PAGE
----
The Corporation and the Counter-Culture: In-Fighting at the WSOP
One of the benefits of not being a part of anyone's camp is that one can comment on both sides of a situation with equal, blithe abandon. Such is the case with the recent behind-the-scenes battles between the media "haves" at the WSOP (personified by ESPN and Card Player and to a lesser degree Bluff, though they straddled the line), and the "have-nots," represented by pretty much everyone else. There were layers and pecking orders within the have-not side as well, that being the main "other" outlets, down to many of us red-badged newbies that showed up for a few days, here and there. The biggies on the have-not/counter-culture side were Poker Stars, Party Poker and the Pokerati/Pokerblog.com crew; most of the others were foreign crews, smaller mags, online sites and independent journalists, though I am skipping a big name or two. That have-not, counterculture side centered around Otis and Pauly and April and Dan Michalski and Change100 and Wil and CC and whatzername-the-Brit-woman-from-Party and so on. Spaceman I never met. Nor did I have the chance to catch up with Sin City Carmen, for which I apologize. Things have a way of spinning out of control.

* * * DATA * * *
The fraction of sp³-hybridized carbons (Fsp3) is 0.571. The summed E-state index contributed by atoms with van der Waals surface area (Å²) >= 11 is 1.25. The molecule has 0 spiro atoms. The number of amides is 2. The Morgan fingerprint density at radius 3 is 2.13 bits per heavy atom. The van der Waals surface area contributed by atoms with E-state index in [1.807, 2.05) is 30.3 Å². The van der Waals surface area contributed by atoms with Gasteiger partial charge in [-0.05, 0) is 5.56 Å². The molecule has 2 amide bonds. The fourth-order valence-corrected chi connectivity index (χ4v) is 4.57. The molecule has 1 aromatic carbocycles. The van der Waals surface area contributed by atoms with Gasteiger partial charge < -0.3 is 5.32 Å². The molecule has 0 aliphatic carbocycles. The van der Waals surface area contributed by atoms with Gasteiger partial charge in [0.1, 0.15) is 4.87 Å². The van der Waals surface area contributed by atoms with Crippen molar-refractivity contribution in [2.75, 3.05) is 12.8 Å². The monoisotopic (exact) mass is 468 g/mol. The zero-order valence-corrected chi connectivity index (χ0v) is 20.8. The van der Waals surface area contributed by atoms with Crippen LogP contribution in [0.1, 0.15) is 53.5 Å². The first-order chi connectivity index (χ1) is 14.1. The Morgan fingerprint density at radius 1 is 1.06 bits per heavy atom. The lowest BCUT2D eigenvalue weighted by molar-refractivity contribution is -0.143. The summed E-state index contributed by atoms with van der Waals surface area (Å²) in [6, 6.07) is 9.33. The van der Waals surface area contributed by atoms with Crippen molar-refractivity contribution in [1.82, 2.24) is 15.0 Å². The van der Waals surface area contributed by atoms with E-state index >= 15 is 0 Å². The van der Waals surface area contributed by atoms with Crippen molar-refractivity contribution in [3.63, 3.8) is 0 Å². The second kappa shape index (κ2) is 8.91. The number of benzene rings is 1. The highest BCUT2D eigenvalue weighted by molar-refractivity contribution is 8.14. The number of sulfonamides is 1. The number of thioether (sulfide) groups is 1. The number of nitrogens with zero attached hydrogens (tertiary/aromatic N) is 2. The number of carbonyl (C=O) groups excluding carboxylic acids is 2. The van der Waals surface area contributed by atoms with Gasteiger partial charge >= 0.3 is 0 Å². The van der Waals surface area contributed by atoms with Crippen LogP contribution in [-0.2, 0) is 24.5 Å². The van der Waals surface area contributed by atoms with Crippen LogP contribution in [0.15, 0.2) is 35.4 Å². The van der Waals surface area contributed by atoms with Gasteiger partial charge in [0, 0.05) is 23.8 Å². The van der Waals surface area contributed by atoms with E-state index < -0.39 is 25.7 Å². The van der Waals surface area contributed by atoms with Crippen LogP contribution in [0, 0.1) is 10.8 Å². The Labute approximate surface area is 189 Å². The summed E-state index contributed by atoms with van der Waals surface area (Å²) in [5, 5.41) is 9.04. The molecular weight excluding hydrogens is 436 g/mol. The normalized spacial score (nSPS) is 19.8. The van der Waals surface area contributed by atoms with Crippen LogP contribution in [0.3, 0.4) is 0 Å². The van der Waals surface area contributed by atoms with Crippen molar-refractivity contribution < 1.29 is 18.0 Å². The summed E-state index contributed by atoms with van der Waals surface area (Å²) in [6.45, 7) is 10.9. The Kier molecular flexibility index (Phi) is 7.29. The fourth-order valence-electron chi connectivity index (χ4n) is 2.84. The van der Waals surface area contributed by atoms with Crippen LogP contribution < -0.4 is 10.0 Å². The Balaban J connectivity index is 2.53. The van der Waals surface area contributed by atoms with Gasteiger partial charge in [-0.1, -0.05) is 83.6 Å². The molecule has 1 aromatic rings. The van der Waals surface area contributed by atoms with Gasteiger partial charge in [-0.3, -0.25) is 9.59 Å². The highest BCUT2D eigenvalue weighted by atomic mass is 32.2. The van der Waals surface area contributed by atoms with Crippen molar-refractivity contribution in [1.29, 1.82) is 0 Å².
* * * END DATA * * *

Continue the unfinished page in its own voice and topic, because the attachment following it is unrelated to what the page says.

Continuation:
I did meet most of them... on both sides. The blogger types were your normal writerly mix: business-polite in the way all media people are when they meet others, with about four or five friendly exceptions; the others pretty much had their work to do and their friends to share their spare time with, and I was the late-arriving, not-hot newbie, and therefore not to be trusted. When I turned up onsight again for another eight days, thanks to Damon Rasheed and pokernews.com, the walls came down a tiny bit at a time. The others could see that I was indeed not fucking around, and I knocked out over 20 published pieces in the seven days I had proper 'Net access from the Rio. (Many more since then, too, all from my notes.)